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🔗 The joys of maintenance programming

In the old days when I started programming, green programmers trying to build their skills and get experience started out doing maintenance programming. Only the old hands got to write new code. The newbies cut their teeth debugging and fixing musty old code that still worked for the business. I've done my share of new development, but today I do maintenance programming almost exclusively. After working on way too many failed ground-up "green fields" projects I prefer to debug, fix, and enhance production software. I like working with real users rather than making up "use case". I prefer building confidence and making my clients happy with my work rather than arguing with them about features, specs, budget, and schedule. I like having a prioritized list of well-defined tasks that refer to existing code rather than trying to blue-sky specifications. I like charging by the hour instead of by the project, and not having clients balk at my rate.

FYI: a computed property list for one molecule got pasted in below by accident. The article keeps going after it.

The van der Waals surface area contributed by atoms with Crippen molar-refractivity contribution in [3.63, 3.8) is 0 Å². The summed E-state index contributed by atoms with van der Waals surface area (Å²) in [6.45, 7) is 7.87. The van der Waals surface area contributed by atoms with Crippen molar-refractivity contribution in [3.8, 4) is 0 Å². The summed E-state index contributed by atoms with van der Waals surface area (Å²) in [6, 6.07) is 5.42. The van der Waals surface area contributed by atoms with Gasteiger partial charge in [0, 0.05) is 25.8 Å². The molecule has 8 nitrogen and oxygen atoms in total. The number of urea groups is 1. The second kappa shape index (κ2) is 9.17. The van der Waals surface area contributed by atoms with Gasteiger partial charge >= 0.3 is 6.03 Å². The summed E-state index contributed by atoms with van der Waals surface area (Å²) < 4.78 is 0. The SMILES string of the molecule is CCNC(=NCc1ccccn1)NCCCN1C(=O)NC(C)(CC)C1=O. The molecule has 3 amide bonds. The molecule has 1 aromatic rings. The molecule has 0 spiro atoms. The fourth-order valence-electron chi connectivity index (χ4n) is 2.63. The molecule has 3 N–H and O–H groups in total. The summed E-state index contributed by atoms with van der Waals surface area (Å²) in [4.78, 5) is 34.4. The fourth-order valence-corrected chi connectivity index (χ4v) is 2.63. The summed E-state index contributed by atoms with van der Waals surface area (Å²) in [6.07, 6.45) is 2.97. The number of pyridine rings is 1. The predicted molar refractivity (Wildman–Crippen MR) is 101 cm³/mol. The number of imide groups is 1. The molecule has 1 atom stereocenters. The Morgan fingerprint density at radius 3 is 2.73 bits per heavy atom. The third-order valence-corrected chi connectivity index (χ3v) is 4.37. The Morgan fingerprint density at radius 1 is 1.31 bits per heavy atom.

I mainly work with web applications now, and I specialize in database-backed web sites. I rarely take on new development projects, but I frequently get called to salvage projects that went bad. Clients fire their developers (and vice-versa) leaving production code orphaned. Developers put their energy into new development and don't respond to bugs or enhancement requests from old clients. I charge by the hour and I get the job because I don't tell clients they need to throw everything away and start from scratch — something they get from other consultants.

Software often stays in use longer than anyone expected when it was written — until recently I supported a law office billing system that was written in 1986 using OMNIS 3 and wouldn't run on any Macintosh newer than an SE/30. Clients who depend on legacy systems will pay plenty to keep those systems running, because they can't risk their business on new software, and they can't afford to fund new software development and the subsequent data migration and training. There's a rich vein of maintenance work out there that most programmers turn up their noses at, preferring ground-up development projects that neither they nor their client are well-suited for.

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